In the months following the outbreak of COVID-19, schools and universities in China faced the temporary closure of their campuses. In January and February, teaching was carried out in asynchronous methods under new conditions that are now being experienced all around the world. Scholars at the Max Planck Institute for the History of Science responded to a Peking University Institute of Humanities and Social Sciences (IHSS) request for guest lecture videos. Working with them in these earlier months gave the MPIWG scholars unique insight about the importance of mobile digital connectivity for asynchronous teaching as the students participated in lectures on schedules suited to them, regardless of where they were — in their dormitories on campus or with their families—wherever they were in China when the crisis started. Over the next several days, the Teach311 + COVID-19 Collective will introduce some of these guest lecture materials produced by MPIWG scholars Martina Schlünder, Mengmeng Sun, Shih-Pei Chen, and Edna Bonhomme, which individually and collectively address how humanities research (including digital humanities) puts the pandemic into historical context.
“Lousy Research” by Martina Schlünder relates to us the history of a search for a vaccine for epidemic typhus fever, which ravaged Europe during wartime in the first half of the twentieth century. This research focuses on the material things and processes, and living things such as lice, that all factored into creating a vaccine. This example from an earlier time shows how scientific research took place while sociocultural approaches to advocate disease control stoked racist and anti-Semitic imagery and fear of the disease. This lecture should help stimulate classroom discussions such as: What role should vaccine developers play in futures in which virologists and epidemiologists anticipate the stigmatization of entire groups of people during the course of an outbreak? How are technical approaches to dealing with diseases also social or political?
– Lisa Onaga
Lousy Research: The search for a vaccine against epidemic typhus from the First World War (1914–1918) to the Holocaust (1941–1945)
MPIWG-Berlin & TIK, University of Oslo
In this lecture, I investigate the history of typhus fever vaccine production from the perspective of the specific material lab culture centered on lice. In a material-semiotic approach materials and objects are not understood as pre-given. They rather gain meaning by their relationship to each other. In this presentation, I follow Rickettsiae on their move through an assemblage of lice, cardboard, rubber belts, straps, clamps, vials, microscopes and human bodies, a multispecies onto-technological choreography that was carefully created for the purpose of vaccine production.
During World War I body lice migrated from the trenches, the prisoner-of-war camps and the shelters for homeless people into medical laboratories and became a major topic in bacteriology and vaccine production. Lice were known as vector and transmitter – but not as causal agents – of epidemic typhus, a disease intimately connected with war, famine, itinerant army troops, and barracking. In 1916 microbes called Rickettsiae were found in the bodies of lice and identified as the agent of typhus. Researchers quickly realized that they were not able to breed these microbes with the established methods of bacteriology like culturing and isolating the germ on nutrient agar. This had severe consequences for the prospect of a future vaccine. Rickettsiae needed to be bred in living organisms and thus lice as their ‘natural’ hosts came into the center of attention. Over the next five years, lice were transformed into a technical apparatus in microbiological labs in order to control and manipulate them as containers of the germ – or from a posthumanist perspective – to persuade lice to collaborate in the overarching goal of producing a vaccine. A sophisticated material lab culture centered on lice emerged in bacteriology: doctors, lab technicians, and entomologists started to collect, to capture, and transport them to labs in order to observe and study them. They designed schemes for checking cloths and hair systematically, constructed boxes and capsules for the transport and particular lice desks in order to work on them; they observed the movements of lice, and recorded and mapped their trajectories on different surfaces. In order to trigger and control the breeding of lice for the purpose of vaccine production most researchers even nurtured them with their own blood by carrying them around in little cages strapped to their bodies. By the end of 1930s Polish labs, especially the lab of Rudolf Weigl in Lwów, had brought this material culture and its multispecies entanglement between Rickettsiae, lice, and humans, to perfection by producing the most effective epidemic Typhus vaccine worldwide. After the occupation of Poland through Nazi Germany, Weigl hired members of the Polish resistance as lice feeders in his lab. This was tolerated by the Wehrmacht since they were in need of precious vaccine.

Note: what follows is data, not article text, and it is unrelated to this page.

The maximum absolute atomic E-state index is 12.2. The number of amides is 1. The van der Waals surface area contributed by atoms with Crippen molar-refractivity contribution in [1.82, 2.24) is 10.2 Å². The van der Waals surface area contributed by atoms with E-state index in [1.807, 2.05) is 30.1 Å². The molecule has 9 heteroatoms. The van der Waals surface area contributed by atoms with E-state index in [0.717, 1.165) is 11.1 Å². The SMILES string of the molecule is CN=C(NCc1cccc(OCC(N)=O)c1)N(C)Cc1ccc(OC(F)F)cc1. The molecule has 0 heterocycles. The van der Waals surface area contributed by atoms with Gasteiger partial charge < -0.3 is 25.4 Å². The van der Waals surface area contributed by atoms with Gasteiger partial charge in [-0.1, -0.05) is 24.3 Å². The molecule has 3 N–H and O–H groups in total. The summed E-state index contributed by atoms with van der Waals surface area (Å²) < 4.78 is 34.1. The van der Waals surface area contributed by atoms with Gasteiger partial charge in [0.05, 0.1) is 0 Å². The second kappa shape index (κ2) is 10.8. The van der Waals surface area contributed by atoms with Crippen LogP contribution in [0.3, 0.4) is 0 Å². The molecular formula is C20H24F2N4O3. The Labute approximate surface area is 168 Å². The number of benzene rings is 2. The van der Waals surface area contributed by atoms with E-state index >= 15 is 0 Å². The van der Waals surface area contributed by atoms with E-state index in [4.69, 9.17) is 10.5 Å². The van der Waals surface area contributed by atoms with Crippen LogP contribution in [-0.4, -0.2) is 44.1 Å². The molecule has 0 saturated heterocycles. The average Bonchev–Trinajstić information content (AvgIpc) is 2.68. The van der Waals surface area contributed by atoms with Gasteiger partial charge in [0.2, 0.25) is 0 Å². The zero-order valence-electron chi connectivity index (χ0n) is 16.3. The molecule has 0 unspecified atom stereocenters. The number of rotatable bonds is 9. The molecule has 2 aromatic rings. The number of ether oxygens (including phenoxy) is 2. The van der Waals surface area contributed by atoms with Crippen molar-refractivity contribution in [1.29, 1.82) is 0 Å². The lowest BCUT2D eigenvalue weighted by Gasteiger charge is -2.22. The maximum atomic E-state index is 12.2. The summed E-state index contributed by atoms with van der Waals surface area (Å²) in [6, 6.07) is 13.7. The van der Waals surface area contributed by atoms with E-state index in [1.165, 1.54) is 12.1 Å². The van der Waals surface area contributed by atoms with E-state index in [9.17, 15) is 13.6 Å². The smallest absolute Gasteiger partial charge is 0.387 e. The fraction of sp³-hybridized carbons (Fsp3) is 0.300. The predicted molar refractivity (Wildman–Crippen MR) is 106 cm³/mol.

Martina Schlünder is a research scholar at MPIWG. She is a trained medical doctor and a feminist historian of science and medicine, working on comparative epistemologies, the history of clinical research, (nonhuman) biopolitics, and the technoscientific turn in reproduction during the 20th century.
For more on the history of vaccines, students may view additional resources here:
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The Teach311 + COVID-19 Collective began in 2011 as a joint project of the Forum for the History of Science in Asia and the Society for the History of Technology Asia Network and is currently expanded in collaboration with the Max Planck Institute for the History of Science(Artifacts, Action, Knowledge) and Nanyang Technological University-Singapore.